Launched in October of 2019, is now positioned in orbit a few hundred kilometres away from the target satellite to be rescued, the 18 year old Intelsat’s I-901 which is running out of fuel.
MEV-1’s task is to rescue the Intelsat craft and extend the life of I-901 by about five years. The overall mission is that MEV-1 will then detach itself and be ready for another rescue. MEV-1 has the ability to attach itself to about 75 per cent of the satellites in geostationary orbit.
Intelsat 901 will be moved to a so-called ‘graveyard orbit’ a few hundred kilometers higher than the conventional geostationary orbital arc. Then MEV-1 will ‘mate’ with I-901 in a fairly safe zone, well away from other orbiting satellites, a further safety measure just in case there’s a glitch.
MEV-1 has an on-board ‘stinger’ which can reach into I-901’s engine nozzle when about 1 meter away from the 901. Then mechanical fingers will reach the target satellite to pull the two together.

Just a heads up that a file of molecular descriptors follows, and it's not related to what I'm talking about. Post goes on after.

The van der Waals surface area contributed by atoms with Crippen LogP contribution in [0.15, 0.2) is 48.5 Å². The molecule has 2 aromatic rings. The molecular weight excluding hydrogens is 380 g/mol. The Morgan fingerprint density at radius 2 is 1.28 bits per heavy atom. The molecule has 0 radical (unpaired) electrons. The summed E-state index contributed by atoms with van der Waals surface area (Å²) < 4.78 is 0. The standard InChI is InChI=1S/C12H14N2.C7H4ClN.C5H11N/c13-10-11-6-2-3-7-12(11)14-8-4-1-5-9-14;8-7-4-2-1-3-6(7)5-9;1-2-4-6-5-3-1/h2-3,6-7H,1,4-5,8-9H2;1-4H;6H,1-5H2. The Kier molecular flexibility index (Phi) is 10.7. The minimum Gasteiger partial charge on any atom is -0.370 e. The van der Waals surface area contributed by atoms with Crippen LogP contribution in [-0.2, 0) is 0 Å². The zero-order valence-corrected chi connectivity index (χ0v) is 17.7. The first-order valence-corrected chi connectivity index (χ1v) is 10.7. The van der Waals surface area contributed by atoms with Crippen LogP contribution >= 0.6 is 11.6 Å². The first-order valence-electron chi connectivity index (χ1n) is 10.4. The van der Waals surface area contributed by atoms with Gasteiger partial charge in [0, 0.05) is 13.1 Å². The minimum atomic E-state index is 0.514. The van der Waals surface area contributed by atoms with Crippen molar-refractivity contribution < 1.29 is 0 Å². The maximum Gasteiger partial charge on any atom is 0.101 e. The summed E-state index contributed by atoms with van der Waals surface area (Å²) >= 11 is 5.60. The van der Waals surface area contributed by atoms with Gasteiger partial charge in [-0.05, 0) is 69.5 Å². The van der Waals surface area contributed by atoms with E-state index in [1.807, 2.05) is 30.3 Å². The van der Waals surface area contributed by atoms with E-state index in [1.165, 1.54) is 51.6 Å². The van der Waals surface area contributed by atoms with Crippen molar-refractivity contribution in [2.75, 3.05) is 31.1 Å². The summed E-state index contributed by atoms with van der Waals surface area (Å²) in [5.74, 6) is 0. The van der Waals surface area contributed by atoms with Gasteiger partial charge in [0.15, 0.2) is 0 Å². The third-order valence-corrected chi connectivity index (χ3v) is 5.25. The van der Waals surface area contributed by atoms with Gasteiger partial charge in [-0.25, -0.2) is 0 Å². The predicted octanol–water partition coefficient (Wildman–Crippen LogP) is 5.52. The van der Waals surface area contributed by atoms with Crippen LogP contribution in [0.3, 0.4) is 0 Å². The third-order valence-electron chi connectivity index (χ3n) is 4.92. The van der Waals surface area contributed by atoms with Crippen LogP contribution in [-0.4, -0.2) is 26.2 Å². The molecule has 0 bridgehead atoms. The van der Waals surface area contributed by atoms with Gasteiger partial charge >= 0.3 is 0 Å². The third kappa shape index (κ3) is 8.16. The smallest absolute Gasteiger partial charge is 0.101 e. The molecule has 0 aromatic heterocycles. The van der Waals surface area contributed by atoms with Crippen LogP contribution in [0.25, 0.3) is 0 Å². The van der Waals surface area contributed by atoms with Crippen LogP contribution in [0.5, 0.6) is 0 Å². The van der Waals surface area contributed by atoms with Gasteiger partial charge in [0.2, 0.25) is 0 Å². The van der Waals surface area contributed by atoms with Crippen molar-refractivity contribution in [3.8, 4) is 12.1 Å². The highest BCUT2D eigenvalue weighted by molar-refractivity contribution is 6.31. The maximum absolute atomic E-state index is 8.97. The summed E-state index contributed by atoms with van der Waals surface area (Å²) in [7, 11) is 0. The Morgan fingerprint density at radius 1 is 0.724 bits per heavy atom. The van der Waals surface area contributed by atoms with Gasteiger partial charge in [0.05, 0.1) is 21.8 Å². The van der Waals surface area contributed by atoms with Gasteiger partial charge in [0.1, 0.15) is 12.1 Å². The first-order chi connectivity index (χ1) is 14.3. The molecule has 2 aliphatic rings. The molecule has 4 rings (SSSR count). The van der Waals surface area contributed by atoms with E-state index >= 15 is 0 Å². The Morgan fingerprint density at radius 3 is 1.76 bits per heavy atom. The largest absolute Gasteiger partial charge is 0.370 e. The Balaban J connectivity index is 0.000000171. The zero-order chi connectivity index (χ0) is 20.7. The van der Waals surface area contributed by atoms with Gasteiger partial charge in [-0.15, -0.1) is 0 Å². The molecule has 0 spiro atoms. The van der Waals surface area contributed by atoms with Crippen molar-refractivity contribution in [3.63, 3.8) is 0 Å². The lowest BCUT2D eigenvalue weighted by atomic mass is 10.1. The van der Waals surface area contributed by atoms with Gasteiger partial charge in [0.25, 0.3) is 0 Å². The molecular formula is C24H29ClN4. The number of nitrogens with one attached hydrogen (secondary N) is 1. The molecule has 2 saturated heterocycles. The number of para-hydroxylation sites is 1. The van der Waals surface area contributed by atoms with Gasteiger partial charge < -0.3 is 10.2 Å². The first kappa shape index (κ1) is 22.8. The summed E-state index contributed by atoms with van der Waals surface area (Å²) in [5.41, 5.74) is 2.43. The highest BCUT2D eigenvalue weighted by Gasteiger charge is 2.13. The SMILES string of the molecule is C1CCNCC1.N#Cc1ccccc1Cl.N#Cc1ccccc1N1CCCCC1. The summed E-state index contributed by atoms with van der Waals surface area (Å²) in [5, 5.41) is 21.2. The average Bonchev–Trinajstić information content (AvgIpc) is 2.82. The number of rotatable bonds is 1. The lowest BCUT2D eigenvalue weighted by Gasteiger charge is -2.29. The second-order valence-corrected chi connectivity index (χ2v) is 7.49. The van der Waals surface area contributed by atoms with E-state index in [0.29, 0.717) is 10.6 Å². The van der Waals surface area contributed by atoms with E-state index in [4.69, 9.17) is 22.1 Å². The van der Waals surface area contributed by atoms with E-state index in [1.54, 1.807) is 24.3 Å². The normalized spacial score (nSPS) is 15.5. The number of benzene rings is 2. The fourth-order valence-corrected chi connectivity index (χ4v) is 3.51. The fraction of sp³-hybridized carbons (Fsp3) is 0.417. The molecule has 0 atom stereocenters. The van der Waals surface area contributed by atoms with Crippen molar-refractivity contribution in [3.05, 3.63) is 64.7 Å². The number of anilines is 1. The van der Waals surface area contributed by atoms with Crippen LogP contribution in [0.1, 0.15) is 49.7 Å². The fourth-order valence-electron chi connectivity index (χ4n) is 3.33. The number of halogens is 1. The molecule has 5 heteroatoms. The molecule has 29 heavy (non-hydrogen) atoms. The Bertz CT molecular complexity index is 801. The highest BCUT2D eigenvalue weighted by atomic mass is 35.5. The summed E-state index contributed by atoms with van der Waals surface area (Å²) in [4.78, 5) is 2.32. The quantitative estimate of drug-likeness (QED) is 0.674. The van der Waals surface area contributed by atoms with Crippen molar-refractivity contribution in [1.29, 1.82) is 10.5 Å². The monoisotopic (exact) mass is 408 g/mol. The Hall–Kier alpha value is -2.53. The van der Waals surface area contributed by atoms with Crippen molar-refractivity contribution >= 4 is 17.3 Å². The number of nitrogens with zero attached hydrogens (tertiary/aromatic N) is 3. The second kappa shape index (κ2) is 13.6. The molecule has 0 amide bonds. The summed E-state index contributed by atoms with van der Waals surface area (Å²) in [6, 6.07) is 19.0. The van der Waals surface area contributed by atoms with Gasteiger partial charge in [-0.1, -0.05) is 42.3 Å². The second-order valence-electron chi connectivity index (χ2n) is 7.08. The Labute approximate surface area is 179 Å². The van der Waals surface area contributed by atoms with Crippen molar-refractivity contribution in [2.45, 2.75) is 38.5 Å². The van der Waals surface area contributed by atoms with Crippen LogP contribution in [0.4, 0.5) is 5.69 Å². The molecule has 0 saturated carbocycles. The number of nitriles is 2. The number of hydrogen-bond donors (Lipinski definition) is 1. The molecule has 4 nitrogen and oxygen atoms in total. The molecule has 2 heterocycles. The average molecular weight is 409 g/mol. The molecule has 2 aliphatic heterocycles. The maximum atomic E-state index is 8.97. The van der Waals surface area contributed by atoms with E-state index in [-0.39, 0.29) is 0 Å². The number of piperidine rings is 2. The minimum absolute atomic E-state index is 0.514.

MEV-1 has a pair of propulsion pods with highly-efficient electric thrusters that can operate for hours or days at a time. There are cameras on board along with a highly sensitive LiDAR (Light Detection & Ranging) sensor. This is a high-end device often used for land surveying and is also the base technology used in police ‘radar’ speed devices and the data can be converted in near-real time into a 3D image and its positioning fed into MEV-1’s on-board computer,
Stage 1 is to approach to 80 meters — if that goes well, to move closer again to 20 metres. If all looks good, then the actual ‘mating’ will take place. There will initially be a practice run, a rehearsal for what is to follow.
Once the two are connected, MEV-1’s primary task is to take the place of Intelsat’s own station-keeping and to maintain the Intelsat correct orbital position. This is no mean feat and will be the first-ever docking between two spacecraft in geostationary orbit, some 36,000 kms. over the Equator.
The plan is for the pair, using MEV-1’s thrusters, to then relocate I-901 from its current 18 degrees West inclined orbit position to a new orbital location at 27.5 degrees West, and correctly positioned over the Equator.